NAIROBI, Kenya (AP) – Government officials, scientists and activists from around the world converged on drought-stricken Kenya for Monday’s opening of the U.N. conference on climate change, the first such session in sub-Saharan Africa, the continent at greatest risk as the world warms.

A U.N. report Sunday forecast a dire future if global temperatures continue to rise.

One-third of Africa’s species may lose their habitats by 2085 as climate zones shift, it said. In some areas, 30 percent of coastal infrastructure may be wrecked by rising seas. On the world’s hungriest continent, cereal crop yields are projected to decline.

The U.N. Environment Program chief sees an issue of basic fairness.

“The problem was not caused on the African continent, and yet it’s Africa that has to adapt,” Achim Steiner told a news conference.

A leading African environmentalist was more blunt.

“It’s the luxury emissions of the United States versus our survival emissions,” Grace Akumu of Climate Network Africa told The Associated Press.

The 189 parties to the 1992 U.N. climate treaty gathering here for their annual meeting are divided into two groups: the 165 that have ratified the treaty’s 1997 Kyoto Protocol mandating cutbacks in greenhouse gases, and a handful of others, led by the U.S., that do not accept Kyoto.

The atmospheric accumulation of carbon dioxide, methane and other such heat-trapping gases – byproducts of power plants, automobiles and other industrial and agricultural sources – is blamed by scientists for at least some of the 1-degree-Fahrenheit rise in global temperatures over the past century.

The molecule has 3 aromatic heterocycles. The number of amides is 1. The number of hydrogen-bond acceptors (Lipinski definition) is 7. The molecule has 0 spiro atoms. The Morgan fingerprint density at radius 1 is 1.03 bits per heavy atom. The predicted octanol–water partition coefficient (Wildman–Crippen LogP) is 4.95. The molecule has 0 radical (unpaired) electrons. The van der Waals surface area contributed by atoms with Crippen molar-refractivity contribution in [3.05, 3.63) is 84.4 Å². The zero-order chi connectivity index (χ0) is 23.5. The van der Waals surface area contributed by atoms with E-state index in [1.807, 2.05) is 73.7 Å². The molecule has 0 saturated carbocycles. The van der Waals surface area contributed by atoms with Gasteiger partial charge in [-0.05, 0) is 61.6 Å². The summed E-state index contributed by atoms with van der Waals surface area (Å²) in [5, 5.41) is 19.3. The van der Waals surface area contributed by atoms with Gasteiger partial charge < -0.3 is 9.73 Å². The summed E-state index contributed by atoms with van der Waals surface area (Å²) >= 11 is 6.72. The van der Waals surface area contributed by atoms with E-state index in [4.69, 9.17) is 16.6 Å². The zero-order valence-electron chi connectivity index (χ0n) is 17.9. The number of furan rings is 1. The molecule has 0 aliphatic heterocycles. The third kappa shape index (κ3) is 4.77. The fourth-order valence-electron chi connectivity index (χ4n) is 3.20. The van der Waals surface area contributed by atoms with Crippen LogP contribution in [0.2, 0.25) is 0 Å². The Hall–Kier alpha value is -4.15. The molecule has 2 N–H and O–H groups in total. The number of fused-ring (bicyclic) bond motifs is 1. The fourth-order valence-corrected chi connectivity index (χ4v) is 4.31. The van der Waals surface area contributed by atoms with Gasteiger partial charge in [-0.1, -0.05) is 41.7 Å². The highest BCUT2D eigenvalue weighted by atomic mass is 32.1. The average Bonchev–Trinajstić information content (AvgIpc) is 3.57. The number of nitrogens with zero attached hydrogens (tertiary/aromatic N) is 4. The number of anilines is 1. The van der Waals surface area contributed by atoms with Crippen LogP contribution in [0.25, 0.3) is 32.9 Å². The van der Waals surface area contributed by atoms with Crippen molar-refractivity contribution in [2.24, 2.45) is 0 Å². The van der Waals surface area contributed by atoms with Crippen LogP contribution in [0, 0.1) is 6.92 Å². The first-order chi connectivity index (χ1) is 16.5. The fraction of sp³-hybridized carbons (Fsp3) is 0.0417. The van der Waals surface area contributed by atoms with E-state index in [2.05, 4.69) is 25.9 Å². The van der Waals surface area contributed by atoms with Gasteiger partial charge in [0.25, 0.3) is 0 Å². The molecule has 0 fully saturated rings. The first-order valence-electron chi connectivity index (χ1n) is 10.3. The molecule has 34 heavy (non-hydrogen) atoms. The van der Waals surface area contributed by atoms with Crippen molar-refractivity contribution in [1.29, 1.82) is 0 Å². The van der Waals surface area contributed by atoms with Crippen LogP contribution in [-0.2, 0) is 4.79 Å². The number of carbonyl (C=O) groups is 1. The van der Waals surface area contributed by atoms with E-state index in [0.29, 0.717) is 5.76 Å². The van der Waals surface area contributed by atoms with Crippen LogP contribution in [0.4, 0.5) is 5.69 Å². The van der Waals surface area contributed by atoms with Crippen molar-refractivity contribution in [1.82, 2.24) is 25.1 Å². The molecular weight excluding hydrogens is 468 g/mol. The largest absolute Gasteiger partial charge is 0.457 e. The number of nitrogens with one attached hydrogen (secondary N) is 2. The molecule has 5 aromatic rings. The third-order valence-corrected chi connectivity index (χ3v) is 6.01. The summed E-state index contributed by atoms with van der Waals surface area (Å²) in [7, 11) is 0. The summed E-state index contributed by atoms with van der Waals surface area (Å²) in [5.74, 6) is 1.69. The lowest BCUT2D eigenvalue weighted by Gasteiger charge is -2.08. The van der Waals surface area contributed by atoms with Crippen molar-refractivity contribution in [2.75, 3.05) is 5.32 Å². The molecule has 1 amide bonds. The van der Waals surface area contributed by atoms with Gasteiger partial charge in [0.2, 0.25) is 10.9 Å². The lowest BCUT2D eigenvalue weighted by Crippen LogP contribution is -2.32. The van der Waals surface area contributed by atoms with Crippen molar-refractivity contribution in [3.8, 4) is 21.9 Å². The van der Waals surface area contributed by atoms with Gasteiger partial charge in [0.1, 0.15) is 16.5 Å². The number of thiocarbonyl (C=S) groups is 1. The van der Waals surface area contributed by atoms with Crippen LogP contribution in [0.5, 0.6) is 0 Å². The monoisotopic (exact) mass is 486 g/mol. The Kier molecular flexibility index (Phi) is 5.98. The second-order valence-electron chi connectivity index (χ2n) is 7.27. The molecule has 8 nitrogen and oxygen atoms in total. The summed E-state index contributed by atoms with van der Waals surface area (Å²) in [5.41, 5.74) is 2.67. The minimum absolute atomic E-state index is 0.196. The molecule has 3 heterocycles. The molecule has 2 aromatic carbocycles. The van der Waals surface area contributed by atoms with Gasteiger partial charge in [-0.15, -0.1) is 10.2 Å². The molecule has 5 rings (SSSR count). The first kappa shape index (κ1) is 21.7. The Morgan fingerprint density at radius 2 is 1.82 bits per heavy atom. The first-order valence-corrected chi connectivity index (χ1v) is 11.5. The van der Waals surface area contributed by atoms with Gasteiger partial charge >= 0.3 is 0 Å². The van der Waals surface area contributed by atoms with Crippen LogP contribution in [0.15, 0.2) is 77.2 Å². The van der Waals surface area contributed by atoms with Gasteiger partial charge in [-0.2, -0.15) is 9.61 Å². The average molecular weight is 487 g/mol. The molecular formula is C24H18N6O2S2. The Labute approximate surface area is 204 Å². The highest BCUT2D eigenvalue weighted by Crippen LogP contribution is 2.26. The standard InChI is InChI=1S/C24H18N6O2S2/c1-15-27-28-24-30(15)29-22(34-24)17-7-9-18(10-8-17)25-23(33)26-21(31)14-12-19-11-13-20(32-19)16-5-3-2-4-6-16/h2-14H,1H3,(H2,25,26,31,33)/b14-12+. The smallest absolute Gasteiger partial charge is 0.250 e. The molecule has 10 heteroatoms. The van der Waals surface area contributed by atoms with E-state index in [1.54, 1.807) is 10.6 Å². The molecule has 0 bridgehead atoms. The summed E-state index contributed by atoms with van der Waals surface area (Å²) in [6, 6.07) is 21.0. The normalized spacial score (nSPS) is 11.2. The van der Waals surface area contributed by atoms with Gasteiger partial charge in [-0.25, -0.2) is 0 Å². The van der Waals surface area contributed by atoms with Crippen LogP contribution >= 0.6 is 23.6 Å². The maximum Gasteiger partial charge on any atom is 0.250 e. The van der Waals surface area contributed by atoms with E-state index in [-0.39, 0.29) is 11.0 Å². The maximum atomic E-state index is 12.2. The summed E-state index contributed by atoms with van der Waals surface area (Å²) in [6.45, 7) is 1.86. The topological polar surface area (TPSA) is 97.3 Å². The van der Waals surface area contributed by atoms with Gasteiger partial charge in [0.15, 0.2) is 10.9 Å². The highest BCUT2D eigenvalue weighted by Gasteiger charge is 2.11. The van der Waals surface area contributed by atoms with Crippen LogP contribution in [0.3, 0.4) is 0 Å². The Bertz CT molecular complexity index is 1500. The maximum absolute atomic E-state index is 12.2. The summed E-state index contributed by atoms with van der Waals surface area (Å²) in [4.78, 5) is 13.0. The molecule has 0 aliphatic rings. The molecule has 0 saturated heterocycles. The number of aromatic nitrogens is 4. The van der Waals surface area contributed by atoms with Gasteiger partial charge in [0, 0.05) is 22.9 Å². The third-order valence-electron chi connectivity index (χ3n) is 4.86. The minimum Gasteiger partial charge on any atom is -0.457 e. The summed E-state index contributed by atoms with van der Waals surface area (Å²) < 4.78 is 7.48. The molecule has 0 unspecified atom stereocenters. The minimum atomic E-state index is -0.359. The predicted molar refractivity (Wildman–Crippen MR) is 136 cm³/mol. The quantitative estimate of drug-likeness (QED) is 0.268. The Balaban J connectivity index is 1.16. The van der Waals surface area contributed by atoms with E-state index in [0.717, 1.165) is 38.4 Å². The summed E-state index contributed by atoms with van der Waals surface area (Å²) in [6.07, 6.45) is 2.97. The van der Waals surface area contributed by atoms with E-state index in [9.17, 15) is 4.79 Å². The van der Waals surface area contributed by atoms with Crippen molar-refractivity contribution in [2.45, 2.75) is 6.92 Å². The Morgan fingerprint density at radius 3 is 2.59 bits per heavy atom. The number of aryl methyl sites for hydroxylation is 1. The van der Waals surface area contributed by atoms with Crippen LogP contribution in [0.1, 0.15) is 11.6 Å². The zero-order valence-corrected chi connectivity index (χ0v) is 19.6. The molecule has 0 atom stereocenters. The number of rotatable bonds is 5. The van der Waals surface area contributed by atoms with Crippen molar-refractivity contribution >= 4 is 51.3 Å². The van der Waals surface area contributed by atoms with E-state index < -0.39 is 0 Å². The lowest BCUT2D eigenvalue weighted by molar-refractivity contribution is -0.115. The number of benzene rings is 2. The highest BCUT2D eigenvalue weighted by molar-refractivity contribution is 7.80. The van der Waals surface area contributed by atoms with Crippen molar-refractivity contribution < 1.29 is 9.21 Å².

U.S. rejected Kyoto

Under the Kyoto accord, 35 industrial countries are obliged to reduce their emissions by 5 percent below 1990 levels by 2012. President Bush rejected the Kyoto deal in 2001, saying it would hamstring the U.S. economy and objecting that it excluded poorer countries from its mandates.

Here in Nairobi, the Kyoto countries will continue backroom talks on what kind of emissions targets and timetables should follow 2012. But many are waiting to see whether the biggest emitter, the United States, accounting for 21 percent of the world’s greenhouse gases, will submit to a mandatory regime of cutbacks.

“What I see happening in the United States is, first of all, a lot of action at the state level,” said Yvo de Boer, head of the U.N. climate treaty secretariat, referring to such steps as California’s decision to rein in emissions there.

But he cited no movement by the Bush administration, and few here expect any dramatic shift in the U.S. position.

Many experts are saying industrialized nations must cut emissions by as much as 80 percent by mid-century to head off temperature increases as high as 10 degrees Fahrenheit by 2100.

The Intergovernmental Panel on Climate Change, the U.N. network of climate scientists, says rising temperatures will expand oceans via heat and runoff of melting land ice; shift climate zones, disrupting agriculture; and lead to more frequent and intense climate events, such as the drought now in its fourth year in East Africa.

The new report, prepared by African scientists for the U.N. climate treaty secretariat, said changes on this continent may be dramatic.

“There are likely to be large regional differences in changes in rainfall, e.g., increase in the western part of the continent and decrease for the northern part,” it said. The computer models are thus far inconclusive about the impact on precipitation in East Africa.

It also said that climate change “has the potential to undermine economic development.”

A high-level British government study released last week predicts that the damage from unabated climate change will eventually cost the equivalent of between 5 percent and 20 percent of global gross domestic product each year.

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